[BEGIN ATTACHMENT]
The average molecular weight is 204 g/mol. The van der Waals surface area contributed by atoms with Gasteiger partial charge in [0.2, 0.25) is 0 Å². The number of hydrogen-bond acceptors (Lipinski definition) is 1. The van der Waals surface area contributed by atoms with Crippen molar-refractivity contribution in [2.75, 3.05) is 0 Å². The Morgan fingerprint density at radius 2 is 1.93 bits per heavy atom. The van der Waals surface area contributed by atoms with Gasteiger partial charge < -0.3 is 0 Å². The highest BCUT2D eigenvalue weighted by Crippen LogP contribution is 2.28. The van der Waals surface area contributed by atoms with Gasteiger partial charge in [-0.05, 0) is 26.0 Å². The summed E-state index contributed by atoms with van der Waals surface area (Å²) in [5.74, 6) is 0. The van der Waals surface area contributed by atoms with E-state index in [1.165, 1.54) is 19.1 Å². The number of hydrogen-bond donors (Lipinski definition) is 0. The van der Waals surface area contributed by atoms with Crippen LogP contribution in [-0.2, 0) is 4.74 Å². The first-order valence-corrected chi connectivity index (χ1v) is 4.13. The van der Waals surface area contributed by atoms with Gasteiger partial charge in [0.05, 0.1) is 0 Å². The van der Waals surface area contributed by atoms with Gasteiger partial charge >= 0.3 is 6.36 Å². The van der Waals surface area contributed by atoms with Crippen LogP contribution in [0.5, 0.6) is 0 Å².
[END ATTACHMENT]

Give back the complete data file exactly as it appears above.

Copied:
The average molecular weight is 204 g/mol. The van der Waals surface area contributed by atoms with Gasteiger partial charge in [0.2, 0.25) is 0 Å². The number of hydrogen-bond acceptors (Lipinski definition) is 1. The van der Waals surface area contributed by atoms with Crippen molar-refractivity contribution in [2.75, 3.05) is 0 Å². The Morgan fingerprint density at radius 2 is 1.93 bits per heavy atom. The van der Waals surface area contributed by atoms with Gasteiger partial charge < -0.3 is 0 Å². The highest BCUT2D eigenvalue weighted by Crippen LogP contribution is 2.28. The van der Waals surface area contributed by atoms with Gasteiger partial charge in [-0.05, 0) is 26.0 Å². The summed E-state index contributed by atoms with van der Waals surface area (Å²) in [5.74, 6) is 0. The van der Waals surface area contributed by atoms with E-state index in [1.165, 1.54) is 19.1 Å². The number of hydrogen-bond donors (Lipinski definition) is 0. The van der Waals surface area contributed by atoms with Crippen LogP contribution in [-0.2, 0) is 4.74 Å². The first-order valence-corrected chi connectivity index (χ1v) is 4.13. The van der Waals surface area contributed by atoms with Gasteiger partial charge in [0.05, 0.1) is 0 Å². The van der Waals surface area contributed by atoms with Gasteiger partial charge >= 0.3 is 6.36 Å². The van der Waals surface area contributed by atoms with Crippen LogP contribution in [0.5, 0.6) is 0 Å².